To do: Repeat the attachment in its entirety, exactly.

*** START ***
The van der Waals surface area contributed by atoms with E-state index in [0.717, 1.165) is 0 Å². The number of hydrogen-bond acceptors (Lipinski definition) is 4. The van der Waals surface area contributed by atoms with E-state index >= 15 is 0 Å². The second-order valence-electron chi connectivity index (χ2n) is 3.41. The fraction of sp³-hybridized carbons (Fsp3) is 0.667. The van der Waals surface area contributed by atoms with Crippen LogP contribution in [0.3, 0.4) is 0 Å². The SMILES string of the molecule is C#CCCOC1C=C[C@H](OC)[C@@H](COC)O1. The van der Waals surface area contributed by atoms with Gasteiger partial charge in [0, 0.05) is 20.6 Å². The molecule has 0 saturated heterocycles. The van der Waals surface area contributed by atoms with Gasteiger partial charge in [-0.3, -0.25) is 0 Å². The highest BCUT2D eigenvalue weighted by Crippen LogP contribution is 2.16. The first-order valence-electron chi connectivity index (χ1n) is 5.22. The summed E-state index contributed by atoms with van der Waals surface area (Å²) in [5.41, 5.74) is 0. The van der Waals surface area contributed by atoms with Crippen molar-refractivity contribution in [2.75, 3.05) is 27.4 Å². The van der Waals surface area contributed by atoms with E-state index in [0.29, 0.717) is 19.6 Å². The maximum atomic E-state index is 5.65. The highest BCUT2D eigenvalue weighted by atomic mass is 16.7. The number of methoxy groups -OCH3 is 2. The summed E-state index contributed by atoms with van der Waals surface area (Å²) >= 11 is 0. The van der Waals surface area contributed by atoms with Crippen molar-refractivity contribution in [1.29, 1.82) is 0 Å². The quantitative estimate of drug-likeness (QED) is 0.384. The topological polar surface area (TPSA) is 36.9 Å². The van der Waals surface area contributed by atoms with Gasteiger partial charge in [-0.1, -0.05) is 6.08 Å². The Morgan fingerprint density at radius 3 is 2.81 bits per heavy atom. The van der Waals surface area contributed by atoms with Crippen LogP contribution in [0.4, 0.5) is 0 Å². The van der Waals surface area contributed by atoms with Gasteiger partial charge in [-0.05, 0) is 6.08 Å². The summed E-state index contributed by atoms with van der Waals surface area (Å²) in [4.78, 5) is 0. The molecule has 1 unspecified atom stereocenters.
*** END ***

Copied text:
The van der Waals surface area contributed by atoms with E-state index in [0.717, 1.165) is 0 Å². The number of hydrogen-bond acceptors (Lipinski definition) is 4. The van der Waals surface area contributed by atoms with E-state index >= 15 is 0 Å². The second-order valence-electron chi connectivity index (χ2n) is 3.41. The fraction of sp³-hybridized carbons (Fsp3) is 0.667. The van der Waals surface area contributed by atoms with Crippen LogP contribution in [0.3, 0.4) is 0 Å². The SMILES string of the molecule is C#CCCOC1C=C[C@H](OC)[C@@H](COC)O1. The van der Waals surface area contributed by atoms with Gasteiger partial charge in [0, 0.05) is 20.6 Å². The molecule has 0 saturated heterocycles. The van der Waals surface area contributed by atoms with Gasteiger partial charge in [-0.3, -0.25) is 0 Å². The highest BCUT2D eigenvalue weighted by Crippen LogP contribution is 2.16. The first-order valence-electron chi connectivity index (χ1n) is 5.22. The summed E-state index contributed by atoms with van der Waals surface area (Å²) in [5.41, 5.74) is 0. The van der Waals surface area contributed by atoms with Crippen molar-refractivity contribution in [2.75, 3.05) is 27.4 Å². The van der Waals surface area contributed by atoms with E-state index in [0.29, 0.717) is 19.6 Å². The maximum atomic E-state index is 5.65. The highest BCUT2D eigenvalue weighted by atomic mass is 16.7. The number of methoxy groups -OCH3 is 2. The summed E-state index contributed by atoms with van der Waals surface area (Å²) >= 11 is 0. The van der Waals surface area contributed by atoms with Crippen molar-refractivity contribution in [1.29, 1.82) is 0 Å². The quantitative estimate of drug-likeness (QED) is 0.384. The topological polar surface area (TPSA) is 36.9 Å². The van der Waals surface area contributed by atoms with Gasteiger partial charge in [-0.1, -0.05) is 6.08 Å². The Morgan fingerprint density at radius 3 is 2.81 bits per heavy atom. The van der Waals surface area contributed by atoms with Crippen LogP contribution in [0.4, 0.5) is 0 Å². The van der Waals surface area contributed by atoms with Gasteiger partial charge in [-0.05, 0) is 6.08 Å². The summed E-state index contributed by atoms with van der Waals surface area (Å²) in [4.78, 5) is 0. The molecule has 1 unspecified atom stereocenters.